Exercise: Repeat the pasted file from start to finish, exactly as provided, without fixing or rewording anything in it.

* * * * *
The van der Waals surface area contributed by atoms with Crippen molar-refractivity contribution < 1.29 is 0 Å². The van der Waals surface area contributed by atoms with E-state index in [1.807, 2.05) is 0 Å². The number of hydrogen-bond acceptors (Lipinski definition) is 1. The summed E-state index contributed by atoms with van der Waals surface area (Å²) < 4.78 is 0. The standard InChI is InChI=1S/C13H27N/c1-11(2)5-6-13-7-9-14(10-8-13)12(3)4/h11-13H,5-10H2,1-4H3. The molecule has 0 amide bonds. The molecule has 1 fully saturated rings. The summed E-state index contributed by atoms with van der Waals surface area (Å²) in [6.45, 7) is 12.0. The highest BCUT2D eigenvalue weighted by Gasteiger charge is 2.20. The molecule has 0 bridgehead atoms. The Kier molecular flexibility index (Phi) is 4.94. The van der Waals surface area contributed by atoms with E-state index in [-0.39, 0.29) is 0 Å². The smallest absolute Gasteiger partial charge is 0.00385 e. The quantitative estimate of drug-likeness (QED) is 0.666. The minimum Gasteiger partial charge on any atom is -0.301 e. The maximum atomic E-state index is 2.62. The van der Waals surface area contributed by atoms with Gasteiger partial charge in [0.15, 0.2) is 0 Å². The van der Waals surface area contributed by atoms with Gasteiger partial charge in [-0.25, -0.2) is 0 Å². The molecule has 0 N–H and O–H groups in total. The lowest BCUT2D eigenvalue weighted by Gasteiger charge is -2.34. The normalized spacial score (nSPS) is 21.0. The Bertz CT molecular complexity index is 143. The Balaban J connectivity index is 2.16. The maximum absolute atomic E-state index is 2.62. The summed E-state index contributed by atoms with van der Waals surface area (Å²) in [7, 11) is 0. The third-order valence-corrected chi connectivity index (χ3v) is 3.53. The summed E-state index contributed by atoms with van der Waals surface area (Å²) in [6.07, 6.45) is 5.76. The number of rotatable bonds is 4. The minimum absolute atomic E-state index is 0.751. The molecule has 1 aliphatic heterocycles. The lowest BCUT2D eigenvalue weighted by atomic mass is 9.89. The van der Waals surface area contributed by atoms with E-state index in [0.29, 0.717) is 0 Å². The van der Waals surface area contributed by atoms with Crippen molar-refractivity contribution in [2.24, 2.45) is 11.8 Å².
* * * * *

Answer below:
The van der Waals surface area contributed by atoms with Crippen molar-refractivity contribution < 1.29 is 0 Å². The van der Waals surface area contributed by atoms with E-state index in [1.807, 2.05) is 0 Å². The number of hydrogen-bond acceptors (Lipinski definition) is 1. The summed E-state index contributed by atoms with van der Waals surface area (Å²) < 4.78 is 0. The standard InChI is InChI=1S/C13H27N/c1-11(2)5-6-13-7-9-14(10-8-13)12(3)4/h11-13H,5-10H2,1-4H3. The molecule has 0 amide bonds. The molecule has 1 fully saturated rings. The summed E-state index contributed by atoms with van der Waals surface area (Å²) in [6.45, 7) is 12.0. The highest BCUT2D eigenvalue weighted by Gasteiger charge is 2.20. The molecule has 0 bridgehead atoms. The Kier molecular flexibility index (Phi) is 4.94. The van der Waals surface area contributed by atoms with E-state index in [-0.39, 0.29) is 0 Å². The smallest absolute Gasteiger partial charge is 0.00385 e. The quantitative estimate of drug-likeness (QED) is 0.666. The minimum Gasteiger partial charge on any atom is -0.301 e. The maximum atomic E-state index is 2.62. The van der Waals surface area contributed by atoms with Gasteiger partial charge in [0.15, 0.2) is 0 Å². The van der Waals surface area contributed by atoms with Gasteiger partial charge in [-0.25, -0.2) is 0 Å². The molecule has 0 N–H and O–H groups in total. The lowest BCUT2D eigenvalue weighted by Gasteiger charge is -2.34. The normalized spacial score (nSPS) is 21.0. The Bertz CT molecular complexity index is 143. The Balaban J connectivity index is 2.16. The maximum absolute atomic E-state index is 2.62. The summed E-state index contributed by atoms with van der Waals surface area (Å²) in [7, 11) is 0. The third-order valence-corrected chi connectivity index (χ3v) is 3.53. The summed E-state index contributed by atoms with van der Waals surface area (Å²) in [6.07, 6.45) is 5.76. The number of rotatable bonds is 4. The minimum absolute atomic E-state index is 0.751. The molecule has 1 aliphatic heterocycles. The lowest BCUT2D eigenvalue weighted by atomic mass is 9.89. The van der Waals surface area contributed by atoms with E-state index in [0.29, 0.717) is 0 Å². The van der Waals surface area contributed by atoms with Crippen molar-refractivity contribution in [2.24, 2.45) is 11.8 Å².